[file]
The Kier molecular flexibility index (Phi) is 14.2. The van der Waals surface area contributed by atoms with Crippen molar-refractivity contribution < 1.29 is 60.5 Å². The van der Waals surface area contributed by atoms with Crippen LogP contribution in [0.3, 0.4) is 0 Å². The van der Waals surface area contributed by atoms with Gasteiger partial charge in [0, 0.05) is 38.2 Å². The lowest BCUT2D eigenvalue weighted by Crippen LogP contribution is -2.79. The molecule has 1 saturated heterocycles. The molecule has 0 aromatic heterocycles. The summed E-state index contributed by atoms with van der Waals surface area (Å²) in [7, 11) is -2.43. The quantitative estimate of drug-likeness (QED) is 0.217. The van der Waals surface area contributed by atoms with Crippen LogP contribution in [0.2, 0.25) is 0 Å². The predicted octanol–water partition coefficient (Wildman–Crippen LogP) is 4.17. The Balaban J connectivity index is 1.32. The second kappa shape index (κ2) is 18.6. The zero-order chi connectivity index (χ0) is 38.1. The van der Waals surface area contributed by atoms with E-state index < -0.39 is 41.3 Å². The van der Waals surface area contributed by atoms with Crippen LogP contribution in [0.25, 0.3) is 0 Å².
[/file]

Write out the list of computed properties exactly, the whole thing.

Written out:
The Kier molecular flexibility index (Phi) is 14.2. The van der Waals surface area contributed by atoms with Crippen molar-refractivity contribution < 1.29 is 60.5 Å². The van der Waals surface area contributed by atoms with Crippen LogP contribution in [0.3, 0.4) is 0 Å². The van der Waals surface area contributed by atoms with Gasteiger partial charge in [0, 0.05) is 38.2 Å². The lowest BCUT2D eigenvalue weighted by Crippen LogP contribution is -2.79. The molecule has 1 saturated heterocycles. The molecule has 0 aromatic heterocycles. The summed E-state index contributed by atoms with van der Waals surface area (Å²) in [7, 11) is -2.43. The quantitative estimate of drug-likeness (QED) is 0.217. The van der Waals surface area contributed by atoms with Crippen LogP contribution in [0.2, 0.25) is 0 Å². The predicted octanol–water partition coefficient (Wildman–Crippen LogP) is 4.17. The Balaban J connectivity index is 1.32. The second kappa shape index (κ2) is 18.6. The zero-order chi connectivity index (χ0) is 38.1. The van der Waals surface area contributed by atoms with E-state index < -0.39 is 41.3 Å². The van der Waals surface area contributed by atoms with Crippen LogP contribution in [0.25, 0.3) is 0 Å².